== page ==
Take the dot product of two rooted vectors if they have the same coordinate system and root point.

 > $\mathrm{vs}≔\mathrm{VectorSpace}\left(\left[1,\frac{\mathrm{\pi }}{3},\frac{\mathrm{\pi }}{3}\right],\mathrm{spherical}\left[r,p,t\right]\right)$
 ${\mathrm{vs}}{:=}{\mathbf{module}}\left({}\right)\phantom{\rule[-0.0ex]{0.5em}{0.0ex}}{\mathbf{local}}\phantom{\rule[-0.0ex]{0.5em}{0.0ex}}{\mathrm{_origin}}{,}{\mathrm{_coords}}{,}{\mathrm{_coords_dim}}{;}\phantom{\rule[-0.0ex]{0.5em}{0.0ex}}{\mathbf{export}}\phantom{\rule[-0.0ex]{0.5em}{0.0ex}}{\mathrm{GetCoordinates}}{,}{\mathrm{GetRootPoint}}{,}{\mathrm{Vector}}{,}{\mathrm{eval}}{;}\phantom{\rule[-0.0ex]{0.5em}{0.0ex}}{}\phantom{\rule[-0.0ex]{0.5em}{0.0ex}}{\mathbf{end module}}$ (5)
 > $\mathrm{v1}≔\mathrm{RootedVector}\left(\mathrm{root}=\mathrm{vs},\left[1,1,1\right]\right)$
 ${\mathrm{v1}}{≔}\left[\begin{array}{c}{1}\\ {1}\\ {1}\end{array}\right]$ (6)
 > $\mathrm{v2}≔\mathrm{RootedVector}\left(\mathrm{root}=\mathrm{vs},\left[-1,1,0\right]\right)$
 ${\mathrm{v2}}{≔}\left[\begin{array}{c}{-1}\\ {1}\\ {0}\end{array}\right]$ (7)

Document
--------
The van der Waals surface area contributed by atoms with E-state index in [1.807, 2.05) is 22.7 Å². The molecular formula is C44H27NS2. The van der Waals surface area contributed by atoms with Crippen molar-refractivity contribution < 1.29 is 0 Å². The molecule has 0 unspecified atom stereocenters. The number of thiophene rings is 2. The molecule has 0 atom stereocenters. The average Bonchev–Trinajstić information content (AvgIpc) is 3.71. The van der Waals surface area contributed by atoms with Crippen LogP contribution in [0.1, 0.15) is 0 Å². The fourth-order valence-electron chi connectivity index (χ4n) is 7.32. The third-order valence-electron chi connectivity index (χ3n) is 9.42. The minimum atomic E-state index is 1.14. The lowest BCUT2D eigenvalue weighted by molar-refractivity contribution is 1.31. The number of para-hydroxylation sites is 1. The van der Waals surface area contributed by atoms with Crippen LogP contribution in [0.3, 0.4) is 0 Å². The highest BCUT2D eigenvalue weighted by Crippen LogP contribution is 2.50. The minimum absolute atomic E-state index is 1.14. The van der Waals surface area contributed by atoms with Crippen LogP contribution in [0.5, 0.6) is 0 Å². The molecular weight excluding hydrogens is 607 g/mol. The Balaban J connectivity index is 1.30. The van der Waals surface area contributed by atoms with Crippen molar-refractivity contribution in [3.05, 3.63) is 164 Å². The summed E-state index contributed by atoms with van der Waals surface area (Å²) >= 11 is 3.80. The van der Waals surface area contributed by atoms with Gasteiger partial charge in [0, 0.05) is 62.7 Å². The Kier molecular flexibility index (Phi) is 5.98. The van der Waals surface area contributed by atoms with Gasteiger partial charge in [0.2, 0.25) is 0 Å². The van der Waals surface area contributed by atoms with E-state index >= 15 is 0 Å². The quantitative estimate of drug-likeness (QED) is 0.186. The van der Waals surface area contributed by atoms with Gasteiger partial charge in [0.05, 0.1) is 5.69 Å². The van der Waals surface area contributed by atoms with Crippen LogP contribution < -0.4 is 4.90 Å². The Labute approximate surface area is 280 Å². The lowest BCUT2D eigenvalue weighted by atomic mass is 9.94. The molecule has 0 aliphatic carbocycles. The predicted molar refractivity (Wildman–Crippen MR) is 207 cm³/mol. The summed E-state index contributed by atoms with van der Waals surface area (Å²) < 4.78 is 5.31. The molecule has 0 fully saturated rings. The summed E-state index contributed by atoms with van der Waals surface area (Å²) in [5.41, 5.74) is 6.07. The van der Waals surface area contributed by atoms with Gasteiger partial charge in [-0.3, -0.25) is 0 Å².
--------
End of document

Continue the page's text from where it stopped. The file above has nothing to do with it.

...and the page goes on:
> $\mathrm{DotProduct}\left(\mathrm{v1},\mathrm{v2}\right)$
 ${0}$ (8)

The dot product of a cartesian free Vector and a rooted Vector is valid.

 > $\mathrm{v1}≔\mathrm{RootedVector}\left(\mathrm{root}=\left[1,\frac{\mathrm{\pi }}{4},1\right],\left[1,1,1\right],\mathrm{cylindrical}\left[r,p,h\right]\right)$
 ${\mathrm{v1}}{≔}\left[\begin{array}{c}{1}\\ {1}\\ {1}\end{array}\right]$ (9)
 > $\mathrm{v2}≔\mathrm{Vector}\left(\left[0,0,1\right],\mathrm{coordinates}=\mathrm{cartesian}\left[x,y,z\right]\right)$
 ${\mathrm{v2}}{≔}\left[\begin{array}{c}{0}\\ {0}\\ {1}\end{array}\right]$ (10)
 > $\mathrm{v2}·\mathrm{v1}$
 ${1}$ (11)

The dot product of two vector fields is defined if they are in the same coordinate system.

 > $\mathrm{vf1}≔\mathrm{VectorField}\left(⟨r,\mathrm{\phi },\mathrm{\theta }⟩,\mathrm{spherical}\left[r,\mathrm{\phi },\mathrm{\theta }\right]\right)$
 ${\mathrm{vf1}}{≔}\left({r}\right){\stackrel{{_}}{{e}}}_{{r}}{+}\left({\mathrm{\phi }}\right){\stackrel{{_}}{{e}}}_{{\mathrm{φ}}}{+}\left({\mathrm{\theta }}\right){\stackrel{{_}}{{e}}}_{{\mathrm{θ}}}$ (12)
 > $\mathrm{vf2}≔\mathrm{VectorField}\left(⟨{r}^{2},\mathrm{\phi }+\mathrm{\theta },0⟩,\mathrm{spherical}\left[r,\mathrm{\phi },\mathrm{\theta }\right]\right)$
 ${\mathrm{vf2}}{≔}\left({{r}}^{{2}}\right){\stackrel{{_}}{{e}}}_{{r}}{+}\left({\mathrm{\phi }}{+}{\mathrm{\theta }}\right){\stackrel{{_}}{{e}}}_{{\mathrm{φ}}}{+}\left({0}\right){\stackrel{{_}}{{e}}}_{{\mathrm{θ}}}$ (13)
 > $\mathrm{DotProduct}\left(\mathrm{vf1},\mathrm{vf2}\right)$
 ${{r}}^{{3}}{+}{\mathrm{\phi }}{}\left({\mathrm{\phi }}{+}{\mathrm{\theta }}\right)$ (14)

Use differential operators to compute the divergence of a vector field.